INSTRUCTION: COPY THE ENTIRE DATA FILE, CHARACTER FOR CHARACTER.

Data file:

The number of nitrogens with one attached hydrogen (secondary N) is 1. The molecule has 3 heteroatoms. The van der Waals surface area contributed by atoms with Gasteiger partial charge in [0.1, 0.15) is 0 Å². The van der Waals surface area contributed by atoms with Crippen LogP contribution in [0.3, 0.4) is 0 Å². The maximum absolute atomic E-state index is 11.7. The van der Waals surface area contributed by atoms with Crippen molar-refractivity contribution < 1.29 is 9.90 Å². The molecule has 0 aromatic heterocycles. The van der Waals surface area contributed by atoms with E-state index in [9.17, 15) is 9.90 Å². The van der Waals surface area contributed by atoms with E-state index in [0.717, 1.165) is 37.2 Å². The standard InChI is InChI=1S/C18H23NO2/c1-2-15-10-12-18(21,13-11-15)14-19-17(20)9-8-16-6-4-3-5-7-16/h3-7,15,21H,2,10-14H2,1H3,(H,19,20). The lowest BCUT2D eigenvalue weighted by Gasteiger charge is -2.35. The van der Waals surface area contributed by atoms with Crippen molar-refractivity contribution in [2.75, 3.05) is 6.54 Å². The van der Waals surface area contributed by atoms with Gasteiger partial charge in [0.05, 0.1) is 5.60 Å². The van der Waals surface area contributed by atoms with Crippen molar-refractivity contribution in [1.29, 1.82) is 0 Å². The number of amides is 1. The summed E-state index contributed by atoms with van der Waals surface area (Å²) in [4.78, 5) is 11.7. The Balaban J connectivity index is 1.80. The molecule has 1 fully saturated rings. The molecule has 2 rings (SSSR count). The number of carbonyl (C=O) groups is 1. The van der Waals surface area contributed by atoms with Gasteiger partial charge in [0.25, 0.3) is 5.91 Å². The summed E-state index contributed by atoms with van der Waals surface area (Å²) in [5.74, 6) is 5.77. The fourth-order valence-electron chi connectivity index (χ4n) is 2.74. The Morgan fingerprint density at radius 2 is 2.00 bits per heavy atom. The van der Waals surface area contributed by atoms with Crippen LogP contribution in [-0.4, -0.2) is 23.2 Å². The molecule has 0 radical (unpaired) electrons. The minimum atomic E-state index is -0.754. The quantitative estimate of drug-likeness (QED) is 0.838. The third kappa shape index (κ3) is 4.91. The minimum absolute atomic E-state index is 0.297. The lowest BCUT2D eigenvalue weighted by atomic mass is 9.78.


The number of nitrogens with one attached hydrogen (secondary N) is 1. The molecule has 3 heteroatoms. The van der Waals surface area contributed by atoms with Gasteiger partial charge in [0.1, 0.15) is 0 Å². The van der Waals surface area contributed by atoms with Crippen LogP contribution in [0.3, 0.4) is 0 Å². The maximum absolute atomic E-state index is 11.7. The van der Waals surface area contributed by atoms with Crippen molar-refractivity contribution < 1.29 is 9.90 Å². The molecule has 0 aromatic heterocycles. The van der Waals surface area contributed by atoms with E-state index in [9.17, 15) is 9.90 Å². The van der Waals surface area contributed by atoms with E-state index in [0.717, 1.165) is 37.2 Å². The standard InChI is InChI=1S/C18H23NO2/c1-2-15-10-12-18(21,13-11-15)14-19-17(20)9-8-16-6-4-3-5-7-16/h3-7,15,21H,2,10-14H2,1H3,(H,19,20). The lowest BCUT2D eigenvalue weighted by Gasteiger charge is -2.35. The van der Waals surface area contributed by atoms with Crippen molar-refractivity contribution in [2.75, 3.05) is 6.54 Å². The van der Waals surface area contributed by atoms with Gasteiger partial charge in [0.05, 0.1) is 5.60 Å². The van der Waals surface area contributed by atoms with Crippen molar-refractivity contribution in [1.29, 1.82) is 0 Å². The number of amides is 1. The summed E-state index contributed by atoms with van der Waals surface area (Å²) in [4.78, 5) is 11.7. The Balaban J connectivity index is 1.80. The molecule has 1 fully saturated rings. The molecule has 2 rings (SSSR count). The number of carbonyl (C=O) groups is 1. The van der Waals surface area contributed by atoms with Gasteiger partial charge in [0.25, 0.3) is 5.91 Å². The summed E-state index contributed by atoms with van der Waals surface area (Å²) in [5.74, 6) is 5.77. The fourth-order valence-electron chi connectivity index (χ4n) is 2.74. The Morgan fingerprint density at radius 2 is 2.00 bits per heavy atom. The van der Waals surface area contributed by atoms with Crippen LogP contribution in [-0.4, -0.2) is 23.2 Å². The molecule has 0 radical (unpaired) electrons. The minimum atomic E-state index is -0.754. The quantitative estimate of drug-likeness (QED) is 0.838. The third kappa shape index (κ3) is 4.91. The minimum absolute atomic E-state index is 0.297. The lowest BCUT2D eigenvalue weighted by atomic mass is 9.78.